they pay to kiss your feet

since there's no one else around, we let our hair grow long and forget all we used to know. then our skin gets thicker from living out in the snow.

Tuesday, October 11, 2005

I'm right here.

Boost Mobile is hitting the MTV generation hard with commercials featuring Eve and Fat Joe. And they are continuing to harm that genearation by refusing to use a verb in their catch phrase. Is that really what this world is coming to? Maybe it is, which is why the phrase "Where you at?" is probably working for them. But, to be brutally honest, it hurts my soul just a little bit. And I don't think I'll be buying a Boost Mobile phone anytime soon because, if I'm looking for Nick or Gus or anyone for that matter, I tend to phrase the questions like this: "Where are you?" I use the "being" verb "are" to form a complete sentence. So, Boost Mobile, to answer your question, I'm right here, but I'm not Eve or Fat Joe and I am a snotty journalist/writer and so, I use verbs and I turn my nose up at you.


  • At 10:06 PM, Anonymous Anonymous said…

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  • At 9:47 AM, Blogger noapostrophe said…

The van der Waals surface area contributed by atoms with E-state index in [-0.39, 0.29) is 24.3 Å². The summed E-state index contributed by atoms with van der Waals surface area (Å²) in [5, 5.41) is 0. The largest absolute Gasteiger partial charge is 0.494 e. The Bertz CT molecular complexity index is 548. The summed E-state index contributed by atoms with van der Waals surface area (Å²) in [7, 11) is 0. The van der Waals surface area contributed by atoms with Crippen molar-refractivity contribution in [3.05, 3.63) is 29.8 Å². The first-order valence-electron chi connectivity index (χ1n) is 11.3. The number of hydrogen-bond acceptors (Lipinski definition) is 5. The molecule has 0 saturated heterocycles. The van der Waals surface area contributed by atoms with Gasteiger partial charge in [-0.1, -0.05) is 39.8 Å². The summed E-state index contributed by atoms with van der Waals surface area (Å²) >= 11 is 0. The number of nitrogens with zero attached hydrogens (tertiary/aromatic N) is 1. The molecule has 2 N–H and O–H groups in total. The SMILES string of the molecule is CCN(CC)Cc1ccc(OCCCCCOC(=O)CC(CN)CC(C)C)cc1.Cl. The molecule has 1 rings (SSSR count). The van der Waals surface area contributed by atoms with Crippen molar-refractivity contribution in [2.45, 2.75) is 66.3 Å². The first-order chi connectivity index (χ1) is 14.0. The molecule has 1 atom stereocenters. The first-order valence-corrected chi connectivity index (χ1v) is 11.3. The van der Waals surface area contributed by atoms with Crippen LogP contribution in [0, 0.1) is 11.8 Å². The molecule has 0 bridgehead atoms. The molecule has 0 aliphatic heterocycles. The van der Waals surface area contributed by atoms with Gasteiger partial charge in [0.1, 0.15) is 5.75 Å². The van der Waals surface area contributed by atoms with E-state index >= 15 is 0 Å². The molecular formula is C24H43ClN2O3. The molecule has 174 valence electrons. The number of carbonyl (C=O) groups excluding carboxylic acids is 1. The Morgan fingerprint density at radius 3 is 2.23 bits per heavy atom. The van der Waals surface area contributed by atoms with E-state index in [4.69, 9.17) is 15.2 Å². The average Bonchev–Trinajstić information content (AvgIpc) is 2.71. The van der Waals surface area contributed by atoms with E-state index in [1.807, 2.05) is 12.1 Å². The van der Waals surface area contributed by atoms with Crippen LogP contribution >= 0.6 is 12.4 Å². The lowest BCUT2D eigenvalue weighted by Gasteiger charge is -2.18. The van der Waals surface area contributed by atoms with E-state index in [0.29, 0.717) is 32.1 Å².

As a fellow snotty journalist/writer, I do agree with you that not only is that phrase unappealing to grammar snobs like us, it also perpetuates the idea in African American culture that you're not authentic if you "speak white." That said, hip hop language has become a legitimate form of expression in the music scene, it appeals to people as being less formal and more friendly, and let's face it--a lot of people really do speak that way and can identify better with marketing like this. There was an interesting column in the Sunday edition of the Chicago Tribune by Dawn Turner Trice about language in African American culture that I recommend reading.

    By the way, I still love reading your blog, so keep it up!


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